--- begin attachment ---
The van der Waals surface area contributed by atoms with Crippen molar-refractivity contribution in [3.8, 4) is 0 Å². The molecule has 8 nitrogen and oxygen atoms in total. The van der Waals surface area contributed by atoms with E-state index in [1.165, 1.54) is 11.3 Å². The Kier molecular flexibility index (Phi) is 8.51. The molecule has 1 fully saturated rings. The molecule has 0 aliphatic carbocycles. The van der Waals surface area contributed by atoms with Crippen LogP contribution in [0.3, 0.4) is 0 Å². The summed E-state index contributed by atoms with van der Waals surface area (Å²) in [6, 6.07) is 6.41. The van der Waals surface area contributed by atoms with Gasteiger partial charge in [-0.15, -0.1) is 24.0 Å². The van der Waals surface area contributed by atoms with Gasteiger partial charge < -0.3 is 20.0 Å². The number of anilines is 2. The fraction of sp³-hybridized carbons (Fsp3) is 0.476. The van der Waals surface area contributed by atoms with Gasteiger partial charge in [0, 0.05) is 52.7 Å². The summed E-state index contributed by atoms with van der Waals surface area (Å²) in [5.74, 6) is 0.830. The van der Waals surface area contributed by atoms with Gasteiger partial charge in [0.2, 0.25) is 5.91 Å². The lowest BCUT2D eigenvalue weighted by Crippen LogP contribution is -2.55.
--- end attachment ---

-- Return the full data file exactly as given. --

The van der Waals surface area contributed by atoms with Crippen molar-refractivity contribution in [3.8, 4) is 0 Å². The molecule has 8 nitrogen and oxygen atoms in total. The van der Waals surface area contributed by atoms with E-state index in [1.165, 1.54) is 11.3 Å². The Kier molecular flexibility index (Phi) is 8.51. The molecule has 1 fully saturated rings. The molecule has 0 aliphatic carbocycles. The van der Waals surface area contributed by atoms with Crippen LogP contribution in [0.3, 0.4) is 0 Å². The summed E-state index contributed by atoms with van der Waals surface area (Å²) in [6, 6.07) is 6.41. The van der Waals surface area contributed by atoms with Gasteiger partial charge in [-0.15, -0.1) is 24.0 Å². The van der Waals surface area contributed by atoms with Gasteiger partial charge < -0.3 is 20.0 Å². The number of anilines is 2. The fraction of sp³-hybridized carbons (Fsp3) is 0.476. The van der Waals surface area contributed by atoms with Gasteiger partial charge in [0, 0.05) is 52.7 Å². The summed E-state index contributed by atoms with van der Waals surface area (Å²) in [5.74, 6) is 0.830. The van der Waals surface area contributed by atoms with Gasteiger partial charge in [0.2, 0.25) is 5.91 Å². The lowest BCUT2D eigenvalue weighted by Crippen LogP contribution is -2.55.